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Revolving days by David Malouf

That year I had nowhere to go, I fell in love — a mistake
of course, but it lasted and has lasted.
The old tug at the heart, the grace unasked for, urgencies
that boom under the pocket of a shirt. What I remember
is the colour of the shirts. I’d bought them
as an experiment in ways of seeing myself, hoping to catch
in a window as I passed what I was to be
in my new life as lover: one mint green, one
pink, the third, called Ivy League, tan
with darker stripes, my first button-down collar.

We never write. But sometimes, knotting my tie
at a mirror, one of those selves I had expected
steps into the room. In the next room you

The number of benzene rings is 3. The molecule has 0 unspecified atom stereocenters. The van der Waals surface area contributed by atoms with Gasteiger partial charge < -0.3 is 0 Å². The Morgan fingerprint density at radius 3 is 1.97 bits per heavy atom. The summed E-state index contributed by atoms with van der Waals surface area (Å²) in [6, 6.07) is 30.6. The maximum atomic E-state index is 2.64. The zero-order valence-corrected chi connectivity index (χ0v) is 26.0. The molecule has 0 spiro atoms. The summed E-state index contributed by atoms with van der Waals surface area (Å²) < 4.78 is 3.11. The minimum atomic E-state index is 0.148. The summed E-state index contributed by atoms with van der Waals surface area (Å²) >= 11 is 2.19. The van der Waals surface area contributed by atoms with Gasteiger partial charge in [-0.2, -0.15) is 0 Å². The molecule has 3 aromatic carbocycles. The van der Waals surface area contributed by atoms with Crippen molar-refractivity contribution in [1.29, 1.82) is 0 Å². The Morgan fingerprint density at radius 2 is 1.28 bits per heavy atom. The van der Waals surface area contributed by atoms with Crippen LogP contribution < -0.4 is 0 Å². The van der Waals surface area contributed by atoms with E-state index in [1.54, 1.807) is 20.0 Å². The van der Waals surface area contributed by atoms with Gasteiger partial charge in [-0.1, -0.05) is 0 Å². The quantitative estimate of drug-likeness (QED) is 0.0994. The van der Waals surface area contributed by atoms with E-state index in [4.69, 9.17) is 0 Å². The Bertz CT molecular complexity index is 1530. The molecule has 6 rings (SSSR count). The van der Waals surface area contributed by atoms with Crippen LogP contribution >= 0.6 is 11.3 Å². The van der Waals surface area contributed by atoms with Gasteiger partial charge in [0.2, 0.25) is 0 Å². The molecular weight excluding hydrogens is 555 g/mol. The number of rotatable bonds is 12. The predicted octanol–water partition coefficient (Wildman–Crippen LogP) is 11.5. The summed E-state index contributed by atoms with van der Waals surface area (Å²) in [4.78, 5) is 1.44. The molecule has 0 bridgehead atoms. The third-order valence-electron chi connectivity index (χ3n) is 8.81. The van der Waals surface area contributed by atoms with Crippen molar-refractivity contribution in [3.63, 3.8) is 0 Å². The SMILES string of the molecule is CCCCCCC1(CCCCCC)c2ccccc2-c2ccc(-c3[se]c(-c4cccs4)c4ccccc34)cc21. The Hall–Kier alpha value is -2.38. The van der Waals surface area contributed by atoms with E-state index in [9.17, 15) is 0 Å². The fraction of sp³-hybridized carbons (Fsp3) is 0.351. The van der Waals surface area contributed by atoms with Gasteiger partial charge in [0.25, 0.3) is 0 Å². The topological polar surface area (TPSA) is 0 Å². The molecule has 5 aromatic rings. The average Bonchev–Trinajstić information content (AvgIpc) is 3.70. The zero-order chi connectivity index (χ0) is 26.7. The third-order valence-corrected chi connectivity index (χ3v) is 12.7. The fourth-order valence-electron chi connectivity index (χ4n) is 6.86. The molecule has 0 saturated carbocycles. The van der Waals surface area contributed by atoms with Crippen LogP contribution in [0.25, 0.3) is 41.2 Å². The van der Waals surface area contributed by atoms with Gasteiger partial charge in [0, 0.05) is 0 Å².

are waiting (we have not yet taken back
the life we promised to pour into each other’s mouths
forever and for ever) while I choose between
changes to surprise you.

Revolving days. My heart
in my mouth again, I’m writing this for you, wherever
you are, whoever is staring into your blue eyes. It is me,
I’m still here. No, don’t worry, I won’t appear out of
that old time to discomfort you. And no, at this
distance, I’m not holding my breath for a reply.

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